Diazoxide
Verapamil and other Ca+ channel blockers
Fenoldopam
Which antihypertensives act on the kidney tubules?
Thiazides and other diuretics
Which antihypertensives act on the B-receptors of juxtaglomerular vessels that release renin?
Proponol and other B-blockers
Why is it important to adjust lifestyle before starting antiHTN drug therapy?
life-style modifications will reduce cardiovascular risks and number and doses of antihypertensive medications
What is the most common cause of failed HTN drug therapy?
noncompliance.
What is most important cardiovascular disease risk factor in persons older than 50 years?
systolic blood pressure of more than 140 mm Hg is a much more important than diastolic blood pressure.
What is initial initial drug treatment for most patients with uncomplicated hypertension
Thiazide type diuretics
What is the antihypertensive polypill?
one tablet that would include a statin, an ACE inhibitor, a thiazide diuretic, a beta blocker, aspirin, and folic acid
What are the four groups of Antihypertensive Agents?
1. Oral diuretics
2. Sympatholytics
3. Direct vasodilators
4. Angiotensin inhibitor
Thiazides are diuretics and antihypertensives. What is an important difference in the therapy approaches?
antihypertensive doses are much lower than those for diuresis
Hpw do thiazides lower blood pressure? Separate short term effects and long term effects.
Short term treatment: reducing body sodium stores and decreasing blood volume and cardiac output
Long term treatment: decrease sodium content in muscle cells, and decrease sensitivity to vasopressor agents; activate potassium channels to cause a decline in peripheral resistance
therapeutic uses of Thiazide diuretics in HTN pts
recommended for mild to moderate hypertension
o as monotherapy they will lower blood pressure in 40-60% of patients
o in combination they will enhance the efficacy of other antihypertensive drugs
Common side efects and toxicities of Thiazide diuretics?
o impotence (particularly in the elderly)
o gout due to hyperuricemia
o increased renin secretion
o potassium depletion leading to hypo-kalemia
o muscle cramps,
o polymorphic ventricular arrhythmia
o ischemic ventricular fibrillation
o increased plasma lipid concentration
o reduced glucose tolerance
o others
Who are thiazieds most effective for?
o more effective in African American than in Caucasian hypertensives
o elderly than in younger hypertensives
In treating hypertension, why are sympatholytic drugs more effective when combined with a diuretic?
activate baroreflexes and generally cause sodium retention and are therefore more effective when combined with a diuretic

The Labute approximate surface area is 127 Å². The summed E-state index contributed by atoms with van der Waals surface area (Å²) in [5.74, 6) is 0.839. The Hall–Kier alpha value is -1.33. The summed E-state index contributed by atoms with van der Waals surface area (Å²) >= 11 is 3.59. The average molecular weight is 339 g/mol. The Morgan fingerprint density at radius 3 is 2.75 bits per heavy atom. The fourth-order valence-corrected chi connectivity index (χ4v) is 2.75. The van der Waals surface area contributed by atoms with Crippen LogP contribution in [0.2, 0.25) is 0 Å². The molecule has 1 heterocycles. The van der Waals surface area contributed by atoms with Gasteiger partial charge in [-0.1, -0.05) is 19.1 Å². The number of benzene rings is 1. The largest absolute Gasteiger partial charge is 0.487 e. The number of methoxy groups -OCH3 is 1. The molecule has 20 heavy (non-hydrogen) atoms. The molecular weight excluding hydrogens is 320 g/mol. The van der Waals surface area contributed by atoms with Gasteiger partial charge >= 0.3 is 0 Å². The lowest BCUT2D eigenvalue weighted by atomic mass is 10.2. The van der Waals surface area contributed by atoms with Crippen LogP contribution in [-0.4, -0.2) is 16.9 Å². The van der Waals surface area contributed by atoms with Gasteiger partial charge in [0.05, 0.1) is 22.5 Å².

Where do sympatholytic drugs act to interrupt efferent sympathetic pathway?
o medullary centers
o autonomic ganglia
o sympathetic neurons
o adrenergic receptors
What are the Centrally Acting Sympatholytics?
clonidine (Catapres)
methyldopa (Aldomet)
Centrally Acting Sympatholytics - Mechanism of Action
• unique because they act in the brain as agonists
• stimulate medullary α2 adrenergic receptors to reduce peripheral sympathetic nerve activity
• stimulate presynaptic alpha-2 receptors and reduce transmitter release to relevant sites
• stimulate postsynaptic alpha-2 receptors and inhibit appropriate neurons
• they may act on different groups of cells
• sympathetic inhibition lowers BP not only by decreasing vasoconstrictor tone but also by decreasing renal renin secretion
• cardiovascular reflexes remain intact
• clonidine lowers heart rate and cardiac output more than methyldopa
• clonidine act directly, but methyldopa is a prodrug that is converted to α-methylnorepinephrine
• these drugs are usually given orally, but clonidine can be used as a transdermal or skin patch
Centrally Acting Sympatholytics - Common Adverse Effects
• sedation and other CNS effects e.g., nausea, dizziness, nightmares, depression, etc.
• xerostomia (dry mouth) is also common
• not recommended for monotherapy because of CNS effects
• sudden withdrawal of clonidine may cause a hypertensive crisis
• clonidine in toxic doses may produce pressor effects (stimulation of alpha-1 receptors)
• methyldopa may also produce:
• hemolytic anemia with a positive Coombs test
• hepatotoxicity
• increased prolactin secretion
• gynecomastia and lactation
Centrally Acting Sympatholytics - Drug interactions
tricyclic antidepressants (TCA) and yohimbine inhibit clonidine’s therapeutic action
What are the Adrenergic Neuron Blockers?
guanethidine (Ismelin)
reserpine (Serpasil)
Adrenergic Neuron Blockers - Mechanism of Action
• act by binding to secretory vesicles that normally store and release norepinephrine in peripheral adrenergic nerve endings
• reserpine
o inhibits the active transport of NE into the vesicle
o released NE is metabolized by MAO enzyme
o serious interaction with MAOIs
• guanethidine
o taken up by the nerve ending
o replaces NE in the vesicles
o inhibits exocytosis
o interaction with TCAs, cocaine, indirect sympathomimetics
• the final effect is the reduction sympathetic activity by preventing norepinephrine release
• reduced sympathetic activity causes vasodilation to lower BP
• usually given orally
• I.V. guanethidine may elevate blood pressure by sudden release of endogenous norepinephrine, may produce hypertensive crisis in pheochromocytoma